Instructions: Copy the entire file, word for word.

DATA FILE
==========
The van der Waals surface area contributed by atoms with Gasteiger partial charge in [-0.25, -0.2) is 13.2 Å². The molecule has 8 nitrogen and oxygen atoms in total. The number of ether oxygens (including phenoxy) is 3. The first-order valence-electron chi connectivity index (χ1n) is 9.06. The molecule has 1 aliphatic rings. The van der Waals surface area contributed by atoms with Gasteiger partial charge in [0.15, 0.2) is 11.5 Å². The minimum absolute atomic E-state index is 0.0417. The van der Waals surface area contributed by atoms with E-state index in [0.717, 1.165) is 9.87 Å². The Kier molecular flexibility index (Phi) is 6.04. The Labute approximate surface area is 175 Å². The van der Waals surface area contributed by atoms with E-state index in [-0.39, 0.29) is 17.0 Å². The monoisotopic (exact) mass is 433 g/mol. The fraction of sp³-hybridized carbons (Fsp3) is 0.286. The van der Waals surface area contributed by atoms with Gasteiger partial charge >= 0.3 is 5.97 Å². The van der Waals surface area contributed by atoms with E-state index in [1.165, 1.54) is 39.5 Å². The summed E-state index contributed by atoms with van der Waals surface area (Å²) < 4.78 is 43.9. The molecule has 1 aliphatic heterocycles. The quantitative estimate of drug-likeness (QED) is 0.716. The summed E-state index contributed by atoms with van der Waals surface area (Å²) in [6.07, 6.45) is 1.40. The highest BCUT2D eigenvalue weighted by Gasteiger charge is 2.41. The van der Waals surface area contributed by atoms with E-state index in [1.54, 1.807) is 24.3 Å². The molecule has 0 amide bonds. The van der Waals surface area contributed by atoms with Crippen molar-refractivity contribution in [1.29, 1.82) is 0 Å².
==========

The van der Waals surface area contributed by atoms with Gasteiger partial charge in [-0.25, -0.2) is 13.2 Å². The molecule has 8 nitrogen and oxygen atoms in total. The number of ether oxygens (including phenoxy) is 3. The first-order valence-electron chi connectivity index (χ1n) is 9.06. The molecule has 1 aliphatic rings. The van der Waals surface area contributed by atoms with Gasteiger partial charge in [0.15, 0.2) is 11.5 Å². The minimum absolute atomic E-state index is 0.0417. The van der Waals surface area contributed by atoms with E-state index in [0.717, 1.165) is 9.87 Å². The Kier molecular flexibility index (Phi) is 6.04. The Labute approximate surface area is 175 Å². The van der Waals surface area contributed by atoms with E-state index in [-0.39, 0.29) is 17.0 Å². The monoisotopic (exact) mass is 433 g/mol. The fraction of sp³-hybridized carbons (Fsp3) is 0.286. The van der Waals surface area contributed by atoms with Gasteiger partial charge >= 0.3 is 5.97 Å². The van der Waals surface area contributed by atoms with E-state index in [1.165, 1.54) is 39.5 Å². The summed E-state index contributed by atoms with van der Waals surface area (Å²) < 4.78 is 43.9. The molecule has 1 aliphatic heterocycles. The quantitative estimate of drug-likeness (QED) is 0.716. The summed E-state index contributed by atoms with van der Waals surface area (Å²) in [6.07, 6.45) is 1.40. The highest BCUT2D eigenvalue weighted by Gasteiger charge is 2.41. The van der Waals surface area contributed by atoms with E-state index in [1.54, 1.807) is 24.3 Å². The molecule has 0 amide bonds. The van der Waals surface area contributed by atoms with Crippen molar-refractivity contribution in [1.29, 1.82) is 0 Å².